Tuesday, September 28, 2010


As a sat down with my bowl of cereal this morning the other morning, I was flipping through a magazine and came across an article on mantras. The author (do you call them an author? Maybe editor, writer?) Well, the lady that wrote the article was a very accomplished athlete who competed in rowing and ran marathons. At first, I was all, "oh she's one of those crazy overachieving types." I met a few of those nuts at Saint Olaf. The ones that track genetic inheritance, run 15 miles, perform symphonies and then volunteer at the hospital all on Wednesday before intramural kickball. Then she went on to discuss how during some of the most challenging moments in her life, she found herself using mantras to push her to complete or focus on the tasks at hand. The act of reciting a phrase over and over again, would give her the focus and determination she needed to overcome fear, push through "the wall," or keep it together when life became chaotic. It has been proven that by focusing on a mantra, you can divert your thoughts enough to become significantly less aware of the factors that might otherwise hold you back. 

Duh, right? Pretty sure I learned the same thing in Shrek when Donkey was crossing the bridge from the castle. 

"Don't look down, don't look down..." 

Then before you know it, he has made it all the way to the other side. All he had to do was focus on the words instead of on the fear. This is like life strategies for first graders here. Apparently, however, we are not giving this practice enough credit though. A mantra or repeated phrase can help you overcome pain, fear, frustration and can even help get you butt to the gym. 

"No more noodle arms, no more noodle arms..." 

...and BAM before I've had a chance to talk myself out of it, I'm pumping iron at the Y. Now, I realize that I might be using this term too loosely. In reality a mantra is a very spiritual tradition practiced in many religions. Guys, I don't actually know much about this at all. I'd love to learn though, so let me know if you've got the inside scoop. I have shared a few "Om's" in yoga a few times, but I am going to go out on a limb here and say that's it's really not the same thing. For now, I am just focusing on the power of the spoken word and the ability to refocus one's thoughts by simply repeating a "mantra."

I think this will be a really good tool for me. I have been struggling lately with too many goals and I am finding myself falling victim to the inevitable burnout that comes with trying to do too much at once. There's school, work, getting to the YMCA 12 times a month, trying to eat healthier, staying organized at home, spending less money, planning meals better, reading all those books before they are due back at the library, using fewer paper towels, those pants that need hemming, coaching skiing this winter, and then the endless list of projects that I would love to get done. Yeesh! Not sure why I have this overwhelming desire to try to to do everything well. I obviously can't to everything well. I can work at a few things and that's it, and yet I set the bar high for everything. Dumb. Maybe it's a symptom of a quarter life crisis? I've been doing all this questioning of my purpose and so on and so forth, so I can see that maybe being the root of all this. Either way, I need a tool to help me prioritize and focus. I need to start utilizing the mantra. I can see this working really well with the way my brain works. I am so easily distracted and tend to become completely fixated on something if it sparks my interest. If that something happens to be reorganizing my closet on a night when my Physics homework is due, my brain is very good at rationalizing the closet over the homework. In that moment before I decide to reorganize the closet, when I still have self-control, I am going to break out the mantra...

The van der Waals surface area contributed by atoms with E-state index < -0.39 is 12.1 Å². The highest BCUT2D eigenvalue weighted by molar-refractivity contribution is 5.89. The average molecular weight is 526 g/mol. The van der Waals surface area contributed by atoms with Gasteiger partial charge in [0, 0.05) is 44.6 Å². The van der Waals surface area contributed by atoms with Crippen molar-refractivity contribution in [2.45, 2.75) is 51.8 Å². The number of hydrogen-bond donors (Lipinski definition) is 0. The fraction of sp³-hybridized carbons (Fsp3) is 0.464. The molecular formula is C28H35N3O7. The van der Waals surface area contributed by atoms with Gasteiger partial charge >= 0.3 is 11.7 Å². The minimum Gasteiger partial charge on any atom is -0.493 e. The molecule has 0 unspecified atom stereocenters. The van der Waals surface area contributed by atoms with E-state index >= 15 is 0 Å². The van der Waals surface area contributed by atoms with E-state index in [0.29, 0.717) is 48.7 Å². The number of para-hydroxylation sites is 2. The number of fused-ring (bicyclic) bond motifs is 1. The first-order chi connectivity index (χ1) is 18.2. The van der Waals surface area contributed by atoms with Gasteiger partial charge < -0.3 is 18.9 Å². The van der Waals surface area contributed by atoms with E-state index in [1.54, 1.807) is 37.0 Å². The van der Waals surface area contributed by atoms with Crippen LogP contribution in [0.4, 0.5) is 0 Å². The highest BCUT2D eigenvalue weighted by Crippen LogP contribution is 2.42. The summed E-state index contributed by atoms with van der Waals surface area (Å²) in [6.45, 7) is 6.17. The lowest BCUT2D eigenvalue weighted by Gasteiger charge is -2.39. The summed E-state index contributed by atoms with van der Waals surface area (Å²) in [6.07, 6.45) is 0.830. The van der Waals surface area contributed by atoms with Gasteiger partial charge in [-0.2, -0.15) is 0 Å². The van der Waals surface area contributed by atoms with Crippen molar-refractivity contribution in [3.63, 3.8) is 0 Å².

"School comes first, school comes first..."

I may or may not regress into one of those crazy people that is always talking to themselves. Just a warning.

And so I come to Desiderata. My Dad gave me a framed print of this poem as a gift when I graduated from college. My Dad always seems to know what I need well before I do. When I look at it, I always think about how perfect the words are. It was something that I had intended to read on a regular basis, but of course, in my quest to do everything, I end up looking at it very infrequently. No more. This can be my mantra. Maybe if I actually take Dad's advice and try reading and even reciting this poem on a more regular basis, it will help me refocus on what is important. Let go of the noise and haste and just focus on what I can do right instead of what I should be improving. 

Go placidly amid the noise and haste,
and remember what peace there may be in silence.
As far as possible without surrender
be on good terms with all persons.
Speak your truth quietly and clearly;
and listen to others,
even the dull and the ignorant;
they too have their story.

Avoid loud and aggressive persons,
they are vexations to the spirit.
If you compare yourself with others,
you may become vain and bitter;